Last May, we told you that the FTC, along with all 50 states and the District of Columbia, announced a complaint against four sham charities. Children’s Cancer Fund of America and the Breast Cancer Society agreed to shut down, but Cancer Fund of America (CFA) and Cancer Support Services (CSS) refused – until now.
CFA, CSS and their leader, James Reynolds, Sr., have since agreed to settle charges that, while those two groups claimed to help cancer patients, they actually spent the overwhelming majority of donations on their operators, families and friends, and fundraisers.
Under the settlement order announced today, CFA and CSS will shut down and their assets will be liquidated. The order also imposes a judgment against CFA, CSS, and Reynolds of $75,825,653, the amount consumers donated to CFA and CSS between 2008 and 2012. What’s more, Reynolds is banned from profiting from charity fundraising and nonprofit work, and from serving as a charity’s director or trustee or otherwise managing charitable assets.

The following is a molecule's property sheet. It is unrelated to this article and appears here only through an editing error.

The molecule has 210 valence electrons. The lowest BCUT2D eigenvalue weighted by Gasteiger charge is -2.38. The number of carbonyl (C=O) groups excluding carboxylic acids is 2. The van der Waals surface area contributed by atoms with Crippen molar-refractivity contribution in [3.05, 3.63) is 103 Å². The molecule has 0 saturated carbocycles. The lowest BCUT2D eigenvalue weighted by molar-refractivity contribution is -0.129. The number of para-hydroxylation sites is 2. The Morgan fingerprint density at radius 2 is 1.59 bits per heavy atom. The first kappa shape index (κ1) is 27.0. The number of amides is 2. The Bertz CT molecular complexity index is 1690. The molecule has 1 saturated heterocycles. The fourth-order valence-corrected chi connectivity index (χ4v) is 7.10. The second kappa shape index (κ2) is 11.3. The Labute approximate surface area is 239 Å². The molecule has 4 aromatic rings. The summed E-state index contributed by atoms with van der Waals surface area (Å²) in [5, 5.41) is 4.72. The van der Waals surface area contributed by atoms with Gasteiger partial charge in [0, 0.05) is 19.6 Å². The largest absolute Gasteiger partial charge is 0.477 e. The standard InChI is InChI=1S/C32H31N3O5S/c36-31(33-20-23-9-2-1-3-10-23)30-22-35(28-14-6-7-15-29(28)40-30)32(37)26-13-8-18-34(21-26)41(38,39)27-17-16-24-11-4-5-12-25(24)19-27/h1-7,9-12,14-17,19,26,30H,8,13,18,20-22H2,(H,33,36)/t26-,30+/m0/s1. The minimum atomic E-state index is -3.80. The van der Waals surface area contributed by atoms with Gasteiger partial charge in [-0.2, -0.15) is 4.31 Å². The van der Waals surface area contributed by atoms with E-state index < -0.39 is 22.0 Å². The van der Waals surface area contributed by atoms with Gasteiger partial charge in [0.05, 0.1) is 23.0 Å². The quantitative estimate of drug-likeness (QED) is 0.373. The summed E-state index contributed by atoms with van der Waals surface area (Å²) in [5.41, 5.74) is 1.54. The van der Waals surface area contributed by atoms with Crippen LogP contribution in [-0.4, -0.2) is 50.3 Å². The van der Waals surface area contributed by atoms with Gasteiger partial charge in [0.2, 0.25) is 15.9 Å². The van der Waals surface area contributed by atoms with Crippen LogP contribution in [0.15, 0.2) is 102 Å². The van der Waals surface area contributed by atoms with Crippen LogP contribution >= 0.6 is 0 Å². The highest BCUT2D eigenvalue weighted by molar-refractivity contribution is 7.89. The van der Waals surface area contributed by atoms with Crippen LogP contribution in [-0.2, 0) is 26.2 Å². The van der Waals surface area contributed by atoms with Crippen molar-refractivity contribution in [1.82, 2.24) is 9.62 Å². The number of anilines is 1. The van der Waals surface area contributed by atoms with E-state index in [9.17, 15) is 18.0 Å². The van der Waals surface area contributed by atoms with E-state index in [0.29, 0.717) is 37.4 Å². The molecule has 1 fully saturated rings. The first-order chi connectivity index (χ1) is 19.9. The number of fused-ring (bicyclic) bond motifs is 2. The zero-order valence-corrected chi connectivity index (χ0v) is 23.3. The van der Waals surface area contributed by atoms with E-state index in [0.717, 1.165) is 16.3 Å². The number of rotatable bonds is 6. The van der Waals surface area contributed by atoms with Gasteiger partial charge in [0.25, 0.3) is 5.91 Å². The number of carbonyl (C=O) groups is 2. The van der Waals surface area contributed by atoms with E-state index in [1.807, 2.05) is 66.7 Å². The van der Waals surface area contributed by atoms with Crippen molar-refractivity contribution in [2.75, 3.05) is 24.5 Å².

If you’re considering donating to a charity, do some research before you give. By finding out as much as you can about the charity, you can avoid fraudsters who try to take advantage of your generosity.
- Ask the charity questions directly about what it will do with your money.
The National Do Not Call Registry gives you a way to reduce telemarketing calls, but charities are exempt. However, if a fundraiser is calling on behalf of a charity, you can ask not to get any more calls from that fundraiser on behalf of that charity. Just say “please put me on your do not call list.” If those calls continue, the FTC wants to hear about it. The fundraiser may be subject to a fine.